During the FTE Europe Innovation Labs & Digital Transformation Round Table, which took place two weeks ago, FTE, together with co-founders of HackHorizon Kristy Hart and Kostadin Kolev, brought together some of the biggest players in the airline and airport space to share their experiences and views on how to build innovation initiatives for the future. Participating in the Round Table were: Sveinn Akerlie, CIO, Head of WOW Labs, WOW Air; Chris Annetts, Retail and Service Proposition Director, Heathrow Airport; Jack Loop, Director, LocusLabs; and Renaud Irminger, Director, SITA Lab, SITA. Here, we provide some of the key discussion points that came out during the session.
Sveinn Akerlie, CIO, Head of WOW Labs, WOW Air, opened the discussion by depicting the current state of the industry. He said: “We recently made additions to our fleet with the new A320s. These are cutting-edge aircraft, but they still use floppy disks.”
So, here comes the question, how big travel organisations can innovate and be less hindered by legacy technology?
Most travel players are encumbered by legacy systems
To try and tackle the challenge of legacy in travel, companies need to use APIs as a force multiplier to accelerate the pace of transforming the way things are done. This has a huge potential upside as airlines and airports obtain much more data and knowledge about their customers than other industries.
In the case of SITA Labs, which was established by SITA board members in 2008, the aim has been to break the mould. In the last nine years, SITA has built 80 projects, 12 of which have now been taken up and fully integrated into the business.
Renaud Irminger, Director, SITA Lab, SITA, commented on the importance of iterating fast and testing new ideas to solve the big challenge in the industry. “You need to digitise because otherwise you can’t make changes in real time.” Industry players need to move past legacy tech and have a basic digital infrastructure they can iterate and build even faster. This is what is currently happening with the rapid digitisation of boarding passes – paper becomes the enemy.
As a new airline, WOW Air has found it easy to set up structures that are better geared towards being innovative. Most airlines tend to get “stuck in the spiderweb of legacy”, as Akerlie explains, “and therefore, we need to keep nimble to avoid the danger of falling into the same trap.”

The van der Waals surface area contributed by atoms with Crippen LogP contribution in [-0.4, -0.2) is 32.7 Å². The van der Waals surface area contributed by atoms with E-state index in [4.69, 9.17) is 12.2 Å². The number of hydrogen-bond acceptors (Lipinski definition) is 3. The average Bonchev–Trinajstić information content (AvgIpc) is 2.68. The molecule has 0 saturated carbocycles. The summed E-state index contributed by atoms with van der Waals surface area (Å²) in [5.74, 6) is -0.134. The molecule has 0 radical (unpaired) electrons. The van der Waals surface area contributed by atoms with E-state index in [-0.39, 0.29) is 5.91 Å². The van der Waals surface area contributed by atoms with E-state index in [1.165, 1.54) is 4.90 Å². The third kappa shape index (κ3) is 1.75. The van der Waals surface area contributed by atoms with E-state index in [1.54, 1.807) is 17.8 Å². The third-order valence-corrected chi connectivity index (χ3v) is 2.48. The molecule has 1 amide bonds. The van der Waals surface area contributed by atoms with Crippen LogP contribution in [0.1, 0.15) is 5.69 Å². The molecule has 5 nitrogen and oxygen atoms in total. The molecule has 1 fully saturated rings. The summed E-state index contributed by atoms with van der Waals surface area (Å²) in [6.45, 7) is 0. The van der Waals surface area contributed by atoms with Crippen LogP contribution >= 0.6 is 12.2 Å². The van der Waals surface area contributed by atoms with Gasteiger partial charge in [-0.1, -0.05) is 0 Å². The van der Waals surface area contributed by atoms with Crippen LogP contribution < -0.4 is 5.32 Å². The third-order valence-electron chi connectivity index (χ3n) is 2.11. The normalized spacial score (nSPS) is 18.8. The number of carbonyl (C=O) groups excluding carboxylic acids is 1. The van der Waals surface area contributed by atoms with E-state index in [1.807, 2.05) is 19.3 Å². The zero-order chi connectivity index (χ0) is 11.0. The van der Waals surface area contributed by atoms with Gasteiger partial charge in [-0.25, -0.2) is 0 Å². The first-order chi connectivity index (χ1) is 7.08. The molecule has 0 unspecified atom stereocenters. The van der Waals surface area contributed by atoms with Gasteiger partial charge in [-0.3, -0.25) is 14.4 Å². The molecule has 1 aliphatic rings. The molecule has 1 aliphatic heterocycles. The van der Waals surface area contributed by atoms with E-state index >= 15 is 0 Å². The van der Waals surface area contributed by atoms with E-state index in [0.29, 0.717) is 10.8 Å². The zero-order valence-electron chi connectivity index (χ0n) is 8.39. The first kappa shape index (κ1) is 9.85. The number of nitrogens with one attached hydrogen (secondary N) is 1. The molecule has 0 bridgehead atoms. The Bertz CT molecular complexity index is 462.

WOW Air is working in two-week sprints and adopting a lean methodology to build and test new concepts and projects that it believes will add value to the airline. However, this is not a small feat, even for a new airline, as it has had to completely rebuild its PSS twice in the last five years so it can maintain its ambitious development cycles.
One thing that being a new player has allowed WOW Air to do is to bring new people in who are not weighed down by the perceived limitations of the industry. The brute force of the start-up or outsider mentality to do something just because it’s the right thing to do is what often gets the job done.
The importance of customer-centricity in helping to drive change in the organisation
As a player in travel, you talk holistically about customer experience of which digital is one thread. People will not always understand the workings and purpose of individual technologies; it is easier to relate to customer experience, not the technology which enables the solution. You can’t sell APIs.
The danger of pure innovation is that it will create “wiz things” that are not useful for the business or its customers, explained Chris Annetts, Retail and Service Proposition Director, Heathrow Airport. Companies need to be self-aware and focus on solving existing problems (either operationally or ultimately to serve the passenger).
The irony here is that you cannot hack the customer-facing front-end without investing resources in building out the back-end. The challenge is that there will always be a lot of reluctance to change the back-end because it is a huge investment for the company, and therefore right now we still see very front-end heavy innovation.
There are a lot of people in the business for whom it is not the core of what they are doing, but everyone does or at least should care about their customers, so that is an easy way to get the discussion going.
Partnerships – a key to unlock potential
Annetts revealed that for Heathrow Airport this problem is very difficult, as it not only has its own legacy technology, but also there are 90+ airlines to integrate with, which fly to and from the airport every day.
There is the risk that even when trying to talk to the executives about your digital strategy, they might not understand because it might not be at the centre of what they do in their day-to-day duties.
So Heathrow Airport, for instance, has sought alignment outside the company with other players in the industry. In airports, every airport does pretty much the same thing – the distinction comes in the way you choose to tackle the process that a passenger goes through and external partnerships can help you do this with potentially less resistance.
And finally, as Jack Loop, Director, LocusLabs pointed out, travel is a service industry; when one falls within a vertical, it impacts the whole industry as we have seen time and time again in the news.
You need to be aware that not everyone is going to have a clear digital strategy, but you can still work with those who understand its importance.
A lot of Innovation Labs and Digital Transformation teams at the moment are much like satellites (working way outside the organisation). Instead, we need to make them the core of the decision-making of the company.
The idea of a Lab should not be to act as an external test bed for its ideas that you might then integrate into your core business, but to build them as a core part of the organisation itself.